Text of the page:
Hearing Aide: Smackdab’s “II”

A genre is nothing more than an attempt to categorize and liken one band’s sound to another. Regardless of what you want to label Jamestown’s Smackdab, their music will certainly get you moving. The band is made up of Jon-Marc Johnson on vocals, Matthew Baxter on guitar, Mark Cooper on keyboard, Ryan Ecklund on bass, and Daniel Witherspoon on drums. On their latest release II, the band incorporates influences of funk, soul, R&B, blues, and jam into their own unique sound that is garnering them more and more attention.

The opening song, “1st & Main” gets you warmed up, but it’s on “Gotychu” where the band really digs in for the first time. The clean, bluesy notes by guitarist Matthew Baxter around the three-minute mark are accentuated by the band, but letting his tone lead the way. Coming out of his solo, there’s a swelling, yet beautiful harmony of sounds that carry you through to the coda.

Immediately following is another early gem in “Shuteye.” The intro of this song has an incredible presence with a haunting melody that lingers throughout the entire song. This is the longest track on the album at just over eight minutes, yet flies by with so many great parts. The closing of the song that starts at 6:41 is one of the highlights of the entire album. The syncopation of all of the instruments is a rhythmic rush and Jon Marc’s vocals leave you constantly rewinding to listen one more time. The band has this great habit of nearly losing themselves in a deep groove before pulling out and transitioning into another section.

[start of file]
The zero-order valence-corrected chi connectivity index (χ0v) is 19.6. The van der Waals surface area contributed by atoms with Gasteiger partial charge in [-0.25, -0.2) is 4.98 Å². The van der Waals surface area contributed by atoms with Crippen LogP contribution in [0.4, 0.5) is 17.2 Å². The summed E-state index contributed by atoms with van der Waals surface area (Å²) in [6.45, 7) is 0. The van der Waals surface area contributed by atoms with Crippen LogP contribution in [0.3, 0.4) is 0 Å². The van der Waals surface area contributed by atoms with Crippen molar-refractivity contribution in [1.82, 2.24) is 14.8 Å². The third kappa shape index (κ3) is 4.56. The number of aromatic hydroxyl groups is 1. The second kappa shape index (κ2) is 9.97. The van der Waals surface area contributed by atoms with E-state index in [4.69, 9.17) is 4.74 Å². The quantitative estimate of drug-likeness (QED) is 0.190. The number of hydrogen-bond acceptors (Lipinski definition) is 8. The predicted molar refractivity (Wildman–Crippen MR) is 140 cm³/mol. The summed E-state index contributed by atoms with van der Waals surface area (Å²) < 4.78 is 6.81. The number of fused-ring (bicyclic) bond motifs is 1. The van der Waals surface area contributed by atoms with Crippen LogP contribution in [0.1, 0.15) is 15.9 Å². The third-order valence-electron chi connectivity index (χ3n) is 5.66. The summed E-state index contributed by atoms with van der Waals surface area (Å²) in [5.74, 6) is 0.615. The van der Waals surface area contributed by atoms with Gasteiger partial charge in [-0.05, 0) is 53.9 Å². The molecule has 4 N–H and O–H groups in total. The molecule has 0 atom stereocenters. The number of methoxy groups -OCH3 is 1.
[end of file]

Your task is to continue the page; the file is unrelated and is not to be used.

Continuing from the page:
My favorite song on the album though is “Leave Me Alone.” The sixth track slowly builds in tension before exploding into a keyboard solo that transcends the entire album. Cooper’s interplay combined with Witherspoon and Ecklund’s tight, rhythmic phrasing is so funky and heavy that it might cause a few facial contortions. If this band can learn to harness that exact energy, watch out!

The closing track “Keep On” begins on the back of Smackdab’s talented drummer, Daniel Witherspoon. The little riff that makes its appearance shortly thereafter strikes a humbling chord. The song is led by a catchy hook and accentuated with Jon-Marc’s uplifting lyrics. After a second time through the chorus, the band transitions to a maraca-driven beat that begins the five-minute jam that closes the album. It’s easy to see why this album was named a staff favorite of 2013 when you add up all of the highlights it provides.

Key Tracks: Shuteye, Leave Me Alone, Keep On